Congratulations on your choice to adopt a Golden Retriever from the Memphis Area Golden Retriever Rescue. You have made a decision that will change your life and that of this trusting, intelligent and special dog. We appreciate your interest in this particular breed. We hope that you will take a few days to get acquainted with your new family member and let him/her become comfortable with you. Most likely the Golden’s contact with humans has not been all positive, however, Goldens are still trusting and always wish for the best. Be sure to have fun with your Golden. They need exercise and interaction with their humans. Goldens are family oriented dogs and want to be with their humans as much as possible. If you have any questions or concerns, please do not hesitate to contact us.
What Is A Golden Retriever?
The Golden was developed in Scotland and England in the late 19th Century for the purpose of retrieving wildfowl on land and water. Its physical characteristics and its willing, adaptable, trainable nature have also fitted it for usefulness in many other endeavors. The Golden Retriever is a “natural” dog, needing no surgical alteration to ear or tail, and no exotic grooming, to keep it looking characteristic of breed (as opposed to some terriers, poodles, etc.). The Golden Retriever has a normal canine structure without distortions of leg, jaw or tail and is characteristically a health, sturdy, adaptable animal. Basic grooming for a Golden Retriever should take no more than twenty to thirty minutes a week.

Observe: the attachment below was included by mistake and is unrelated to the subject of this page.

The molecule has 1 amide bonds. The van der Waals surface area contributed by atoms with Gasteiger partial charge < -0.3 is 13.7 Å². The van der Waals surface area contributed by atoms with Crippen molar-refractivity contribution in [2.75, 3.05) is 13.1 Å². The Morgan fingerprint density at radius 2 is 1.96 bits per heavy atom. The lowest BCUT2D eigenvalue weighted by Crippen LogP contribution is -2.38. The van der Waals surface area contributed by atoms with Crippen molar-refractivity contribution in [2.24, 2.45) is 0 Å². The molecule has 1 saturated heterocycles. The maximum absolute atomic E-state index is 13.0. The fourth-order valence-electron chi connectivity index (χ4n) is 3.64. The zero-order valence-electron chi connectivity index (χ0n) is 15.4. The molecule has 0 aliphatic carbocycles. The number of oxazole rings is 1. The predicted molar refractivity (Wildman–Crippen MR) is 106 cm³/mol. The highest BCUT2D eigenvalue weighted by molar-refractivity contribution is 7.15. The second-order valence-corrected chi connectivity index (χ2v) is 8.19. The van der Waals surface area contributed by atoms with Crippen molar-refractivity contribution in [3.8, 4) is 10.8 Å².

The Golden Retriever is in many ways quite a unique breed. As a whole, they’re probably more suited to more people than any other breed and thus have increased tremendously in popularity in the past few years.
How Your Rescued Golden Retriever May Feel?
“Where am I and who are these People?” Imagine being air-dropped, alone, into a strange country where nothing is familiar, you do not know anyone, the rules of acceptable behavior are unknown and you cannot speak the language…….” This is how your new dog feels. Please give him/her some time to feel like a member of the family versus a visitor. Your new Golden is unsure whether this is his home forever, or just another stop along the way. Your reassurance will help him.
These following are some books that might help your family and your new Golden adapt to each other.
- Second Hand Dog: How to Turn Yours into a First-Rate Pet by Carol Lea Benjamin.
- Save That Dog: Adopting a Purebred Rescue Dog by Liz Palika.
- Second Start: Creative Rehoming for Dogs by Jacqueline O’Neille.
- Saved: A Guide to Success With Your Shelter Dog by Myrna L. Papurt, M.L. Paupert.
- The Adoption Option: Choosing and Raising the Shelter Dog for You by Eliza Rubenstein.
- Childproofing Your Dog: Complete Guide to Preparing Your Dog for the Children in Your Life by Brian Kilcommons & Sarah Wilson.
All of these books are very inexpensive and may be found at www.amazon.com or a local bookstore.